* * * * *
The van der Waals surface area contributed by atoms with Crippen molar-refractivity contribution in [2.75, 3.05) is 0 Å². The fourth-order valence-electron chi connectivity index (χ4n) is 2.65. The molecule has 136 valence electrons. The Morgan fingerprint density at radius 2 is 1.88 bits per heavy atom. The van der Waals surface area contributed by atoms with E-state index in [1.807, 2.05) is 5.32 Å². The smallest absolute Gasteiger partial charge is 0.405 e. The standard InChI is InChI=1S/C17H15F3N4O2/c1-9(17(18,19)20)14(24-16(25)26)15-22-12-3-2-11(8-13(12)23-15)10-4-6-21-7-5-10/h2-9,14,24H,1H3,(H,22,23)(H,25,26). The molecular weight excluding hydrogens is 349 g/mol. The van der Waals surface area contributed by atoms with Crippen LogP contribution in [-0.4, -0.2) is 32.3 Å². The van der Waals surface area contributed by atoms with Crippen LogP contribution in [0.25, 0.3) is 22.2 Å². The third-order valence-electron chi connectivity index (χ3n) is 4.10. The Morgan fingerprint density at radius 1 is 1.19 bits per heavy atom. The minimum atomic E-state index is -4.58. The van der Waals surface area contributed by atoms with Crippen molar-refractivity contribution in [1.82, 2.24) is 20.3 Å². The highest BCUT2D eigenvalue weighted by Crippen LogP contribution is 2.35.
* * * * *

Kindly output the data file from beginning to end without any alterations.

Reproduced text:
The van der Waals surface area contributed by atoms with Crippen molar-refractivity contribution in [2.75, 3.05) is 0 Å². The fourth-order valence-electron chi connectivity index (χ4n) is 2.65. The molecule has 136 valence electrons. The Morgan fingerprint density at radius 2 is 1.88 bits per heavy atom. The van der Waals surface area contributed by atoms with E-state index in [1.807, 2.05) is 5.32 Å². The smallest absolute Gasteiger partial charge is 0.405 e. The standard InChI is InChI=1S/C17H15F3N4O2/c1-9(17(18,19)20)14(24-16(25)26)15-22-12-3-2-11(8-13(12)23-15)10-4-6-21-7-5-10/h2-9,14,24H,1H3,(H,22,23)(H,25,26). The molecular weight excluding hydrogens is 349 g/mol. The van der Waals surface area contributed by atoms with Crippen LogP contribution in [-0.4, -0.2) is 32.3 Å². The van der Waals surface area contributed by atoms with Crippen LogP contribution in [0.25, 0.3) is 22.2 Å². The third-order valence-electron chi connectivity index (χ3n) is 4.10. The Morgan fingerprint density at radius 1 is 1.19 bits per heavy atom. The minimum atomic E-state index is -4.58. The van der Waals surface area contributed by atoms with Crippen molar-refractivity contribution in [1.82, 2.24) is 20.3 Å². The highest BCUT2D eigenvalue weighted by Crippen LogP contribution is 2.35.